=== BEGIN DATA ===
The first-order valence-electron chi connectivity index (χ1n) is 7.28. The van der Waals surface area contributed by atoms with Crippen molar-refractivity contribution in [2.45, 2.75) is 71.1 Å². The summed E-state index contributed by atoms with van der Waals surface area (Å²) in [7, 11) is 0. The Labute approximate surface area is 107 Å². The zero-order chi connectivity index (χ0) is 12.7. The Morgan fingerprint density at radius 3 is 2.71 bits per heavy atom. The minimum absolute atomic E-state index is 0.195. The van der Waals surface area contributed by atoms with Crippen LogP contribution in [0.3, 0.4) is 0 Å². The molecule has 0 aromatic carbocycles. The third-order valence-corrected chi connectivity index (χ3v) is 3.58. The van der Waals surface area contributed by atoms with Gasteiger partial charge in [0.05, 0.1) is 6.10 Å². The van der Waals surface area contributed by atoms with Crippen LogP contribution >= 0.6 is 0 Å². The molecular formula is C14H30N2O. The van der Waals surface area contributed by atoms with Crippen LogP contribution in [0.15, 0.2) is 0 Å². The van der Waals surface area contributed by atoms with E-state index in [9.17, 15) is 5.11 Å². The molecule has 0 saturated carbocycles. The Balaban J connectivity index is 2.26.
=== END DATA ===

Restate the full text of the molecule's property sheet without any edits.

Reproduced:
The first-order valence-electron chi connectivity index (χ1n) is 7.28. The van der Waals surface area contributed by atoms with Crippen molar-refractivity contribution in [2.45, 2.75) is 71.1 Å². The summed E-state index contributed by atoms with van der Waals surface area (Å²) in [7, 11) is 0. The Labute approximate surface area is 107 Å². The zero-order chi connectivity index (χ0) is 12.7. The Morgan fingerprint density at radius 3 is 2.71 bits per heavy atom. The minimum absolute atomic E-state index is 0.195. The van der Waals surface area contributed by atoms with Crippen LogP contribution in [0.3, 0.4) is 0 Å². The molecule has 0 aromatic carbocycles. The third-order valence-corrected chi connectivity index (χ3v) is 3.58. The van der Waals surface area contributed by atoms with Gasteiger partial charge in [0.05, 0.1) is 6.10 Å². The van der Waals surface area contributed by atoms with Crippen LogP contribution >= 0.6 is 0 Å². The molecular formula is C14H30N2O. The van der Waals surface area contributed by atoms with Crippen LogP contribution in [0.15, 0.2) is 0 Å². The van der Waals surface area contributed by atoms with E-state index in [9.17, 15) is 5.11 Å². The molecule has 0 saturated carbocycles. The Balaban J connectivity index is 2.26.